“Genetic Modified Organisms according to the Gentechnikgesetz (GenTG)from 20.06.90 (Genetic Technique Law) in Germany are organisms whose genetic material were modified in a way which is not found in nature under natural conditions of crossbreed or natural recombination.”1 Genetic modified foods (otherwise known as genetic engineered foods) are plants or foods that have been modified for different reasons. There are tomatoes that have special genes inserted into their DNA that allows them to ripen without softening, or to sit on the shelf for longer. Certain types of animals have also been genetically modified, to make them less fatty, to produce less manure, and other such things. In this report, when I refer to 'GM foods' I am talking about genetically modified foods.
There are a lot of advantages to GM foods. Because scientists can insert virtually any gene into a plant DNA, they can help a plant survive when it ordinarily might not.
For one, they can cause plants to become resistant to bugs. This is good for both the plant and for the environment. If a plant is already resistant to insects, there is no need to use insecticides which might hurt wildlife.
Scientists have also figured out ways to add medicines into the foods. In many countries people can't afford medicine. If they can buy food that already has vaccines and medication in it they can prevent illnesses far easier then if they had to buy the medicines separately. Also, this can be far more convenient if you don't have to ingest a pill, but if you could just have it in your food.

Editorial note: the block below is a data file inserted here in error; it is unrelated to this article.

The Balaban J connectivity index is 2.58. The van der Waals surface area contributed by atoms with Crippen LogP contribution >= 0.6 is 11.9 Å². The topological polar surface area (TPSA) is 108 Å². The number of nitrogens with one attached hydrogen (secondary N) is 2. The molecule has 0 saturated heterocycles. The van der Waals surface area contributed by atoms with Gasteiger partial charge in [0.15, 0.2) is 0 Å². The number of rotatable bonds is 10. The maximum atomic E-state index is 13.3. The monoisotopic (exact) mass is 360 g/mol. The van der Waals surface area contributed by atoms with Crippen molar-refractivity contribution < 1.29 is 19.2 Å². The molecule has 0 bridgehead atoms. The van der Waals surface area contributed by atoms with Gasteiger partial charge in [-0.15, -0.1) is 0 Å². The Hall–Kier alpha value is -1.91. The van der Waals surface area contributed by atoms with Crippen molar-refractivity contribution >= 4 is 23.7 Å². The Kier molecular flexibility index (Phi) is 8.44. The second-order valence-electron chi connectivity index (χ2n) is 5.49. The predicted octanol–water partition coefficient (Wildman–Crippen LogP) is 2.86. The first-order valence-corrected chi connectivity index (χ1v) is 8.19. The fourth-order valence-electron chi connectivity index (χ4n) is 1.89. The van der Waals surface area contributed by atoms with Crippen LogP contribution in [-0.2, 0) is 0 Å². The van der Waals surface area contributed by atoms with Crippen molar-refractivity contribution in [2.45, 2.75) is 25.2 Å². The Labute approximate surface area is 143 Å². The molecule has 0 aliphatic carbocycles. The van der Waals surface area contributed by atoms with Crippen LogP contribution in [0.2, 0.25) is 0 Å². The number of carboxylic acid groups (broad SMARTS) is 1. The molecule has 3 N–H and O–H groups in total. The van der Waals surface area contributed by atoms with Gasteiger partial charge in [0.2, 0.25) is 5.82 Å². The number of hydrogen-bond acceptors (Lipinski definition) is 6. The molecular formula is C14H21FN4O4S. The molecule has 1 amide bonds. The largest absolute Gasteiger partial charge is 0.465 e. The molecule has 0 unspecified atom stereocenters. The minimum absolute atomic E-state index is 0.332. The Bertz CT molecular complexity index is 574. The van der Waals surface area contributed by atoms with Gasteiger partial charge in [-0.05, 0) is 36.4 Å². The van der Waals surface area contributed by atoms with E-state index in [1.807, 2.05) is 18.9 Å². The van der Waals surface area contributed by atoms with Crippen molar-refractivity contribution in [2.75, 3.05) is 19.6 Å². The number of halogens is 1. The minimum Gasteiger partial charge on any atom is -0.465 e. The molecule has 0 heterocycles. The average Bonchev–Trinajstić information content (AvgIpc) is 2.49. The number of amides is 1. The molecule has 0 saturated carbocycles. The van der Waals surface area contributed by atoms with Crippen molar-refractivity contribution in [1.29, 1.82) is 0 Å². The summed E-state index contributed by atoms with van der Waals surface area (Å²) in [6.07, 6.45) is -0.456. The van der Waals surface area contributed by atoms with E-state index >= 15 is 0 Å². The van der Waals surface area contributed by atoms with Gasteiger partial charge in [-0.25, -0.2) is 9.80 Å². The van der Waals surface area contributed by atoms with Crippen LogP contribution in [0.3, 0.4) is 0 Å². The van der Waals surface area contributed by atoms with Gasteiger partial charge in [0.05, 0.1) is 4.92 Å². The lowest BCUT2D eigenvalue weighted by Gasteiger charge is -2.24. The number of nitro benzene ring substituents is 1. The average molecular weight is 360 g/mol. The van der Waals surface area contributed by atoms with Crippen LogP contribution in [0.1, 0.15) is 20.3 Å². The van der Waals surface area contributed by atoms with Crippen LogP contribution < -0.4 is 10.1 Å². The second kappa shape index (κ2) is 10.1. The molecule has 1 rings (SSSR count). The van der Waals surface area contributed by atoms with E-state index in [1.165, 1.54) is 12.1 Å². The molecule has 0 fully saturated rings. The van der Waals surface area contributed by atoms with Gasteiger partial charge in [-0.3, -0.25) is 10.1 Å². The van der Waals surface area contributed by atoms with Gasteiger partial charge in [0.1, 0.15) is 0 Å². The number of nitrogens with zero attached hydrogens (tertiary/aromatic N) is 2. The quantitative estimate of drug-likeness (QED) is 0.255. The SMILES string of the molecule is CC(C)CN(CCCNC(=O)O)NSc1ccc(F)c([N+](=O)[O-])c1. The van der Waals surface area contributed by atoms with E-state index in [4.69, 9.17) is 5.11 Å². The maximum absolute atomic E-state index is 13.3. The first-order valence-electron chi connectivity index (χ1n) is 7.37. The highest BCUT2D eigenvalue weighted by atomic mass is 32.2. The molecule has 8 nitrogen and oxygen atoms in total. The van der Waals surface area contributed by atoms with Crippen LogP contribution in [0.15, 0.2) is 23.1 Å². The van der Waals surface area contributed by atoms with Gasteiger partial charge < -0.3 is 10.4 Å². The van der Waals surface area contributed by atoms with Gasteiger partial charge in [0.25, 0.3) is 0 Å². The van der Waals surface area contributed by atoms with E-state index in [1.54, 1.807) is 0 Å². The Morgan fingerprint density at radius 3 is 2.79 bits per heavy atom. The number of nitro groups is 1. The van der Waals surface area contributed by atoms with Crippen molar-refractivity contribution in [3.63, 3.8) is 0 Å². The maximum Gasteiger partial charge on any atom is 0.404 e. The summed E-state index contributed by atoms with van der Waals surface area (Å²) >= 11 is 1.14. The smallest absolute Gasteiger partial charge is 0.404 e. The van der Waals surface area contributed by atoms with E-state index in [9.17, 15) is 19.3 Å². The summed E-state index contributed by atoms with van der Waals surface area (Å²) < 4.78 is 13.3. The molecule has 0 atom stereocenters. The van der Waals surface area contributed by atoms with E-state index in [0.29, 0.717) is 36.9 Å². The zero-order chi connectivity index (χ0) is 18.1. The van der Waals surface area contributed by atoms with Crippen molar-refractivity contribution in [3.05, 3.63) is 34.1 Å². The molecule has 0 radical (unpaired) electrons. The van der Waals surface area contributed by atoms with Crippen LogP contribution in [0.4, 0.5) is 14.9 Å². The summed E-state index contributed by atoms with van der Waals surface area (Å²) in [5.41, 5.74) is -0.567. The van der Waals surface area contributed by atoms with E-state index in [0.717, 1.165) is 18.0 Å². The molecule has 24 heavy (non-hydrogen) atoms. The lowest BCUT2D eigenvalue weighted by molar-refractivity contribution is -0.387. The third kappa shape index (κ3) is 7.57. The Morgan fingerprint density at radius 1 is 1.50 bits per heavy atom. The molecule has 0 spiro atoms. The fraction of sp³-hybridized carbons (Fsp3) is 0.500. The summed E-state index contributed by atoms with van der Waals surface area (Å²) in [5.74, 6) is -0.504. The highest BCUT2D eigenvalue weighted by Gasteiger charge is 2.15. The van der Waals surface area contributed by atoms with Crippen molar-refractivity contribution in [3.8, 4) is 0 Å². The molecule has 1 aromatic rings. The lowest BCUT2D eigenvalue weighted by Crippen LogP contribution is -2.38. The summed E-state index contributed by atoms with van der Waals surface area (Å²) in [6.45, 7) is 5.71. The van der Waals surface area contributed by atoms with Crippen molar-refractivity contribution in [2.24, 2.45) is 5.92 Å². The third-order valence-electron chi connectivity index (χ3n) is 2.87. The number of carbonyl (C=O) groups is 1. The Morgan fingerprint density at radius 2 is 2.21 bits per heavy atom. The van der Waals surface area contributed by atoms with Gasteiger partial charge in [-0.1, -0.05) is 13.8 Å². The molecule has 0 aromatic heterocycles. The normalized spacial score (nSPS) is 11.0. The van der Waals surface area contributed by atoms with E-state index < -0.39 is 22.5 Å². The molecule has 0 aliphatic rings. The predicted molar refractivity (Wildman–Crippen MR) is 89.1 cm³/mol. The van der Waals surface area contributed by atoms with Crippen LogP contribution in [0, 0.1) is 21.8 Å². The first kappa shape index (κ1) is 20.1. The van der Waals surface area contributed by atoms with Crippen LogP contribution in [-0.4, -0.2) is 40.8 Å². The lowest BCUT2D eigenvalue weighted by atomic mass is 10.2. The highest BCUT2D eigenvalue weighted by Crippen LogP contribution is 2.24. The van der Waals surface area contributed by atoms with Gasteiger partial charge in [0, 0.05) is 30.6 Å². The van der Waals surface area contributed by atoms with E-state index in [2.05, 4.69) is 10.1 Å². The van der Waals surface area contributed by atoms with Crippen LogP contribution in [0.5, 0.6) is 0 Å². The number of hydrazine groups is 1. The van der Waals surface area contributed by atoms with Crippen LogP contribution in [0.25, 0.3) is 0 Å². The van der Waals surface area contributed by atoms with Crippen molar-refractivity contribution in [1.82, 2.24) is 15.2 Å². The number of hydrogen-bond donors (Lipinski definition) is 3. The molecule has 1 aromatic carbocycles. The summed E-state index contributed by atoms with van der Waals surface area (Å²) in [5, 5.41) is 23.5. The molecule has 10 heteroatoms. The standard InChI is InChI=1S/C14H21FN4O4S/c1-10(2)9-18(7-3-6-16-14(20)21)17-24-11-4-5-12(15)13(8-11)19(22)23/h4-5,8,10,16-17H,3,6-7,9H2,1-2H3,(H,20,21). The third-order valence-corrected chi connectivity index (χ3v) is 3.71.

Along with the pharmaceuticals in food, scientists can also change the genes in plants to make them more nutritious. This is a benefit in many countries where things like rice is the main food staple. Because rice by itself isn't very healthy, it would benefit them greatly if the scientists could find a way to add more of the vitamins people need daily into it.
There is also a way that scientists can add genes into the plant that allow them to grow in conditions they wouldn't otherwise. “Indian national average cotton yields of GM cotton were seven times lower in 2002, because the parental cotton plant used in the genetic engineered variant was not well suited to the climate of India and failed. The publicity given to transgenic trait Bt insect resistance has encouraged the adoption of better performing hybrid cotton varieties, and the Bt trait has substantially reduced losses to insect predation.”2 Certain plants can have their DNA changed in a way that allows them to grow in dry places if they are normally plants that need a lot of moisture, or vice versa. This could allow for more profit in countries where usually it's hard to grow things.
Along with the above advantages, GM foods can also be changed to have herbicide tolerance (leading to fewer herbicides being sprayed, and benefiting the environment) and to be resistant to cold.
Like most things, GM foods have cons as well as pros, and some of the pros can be cons.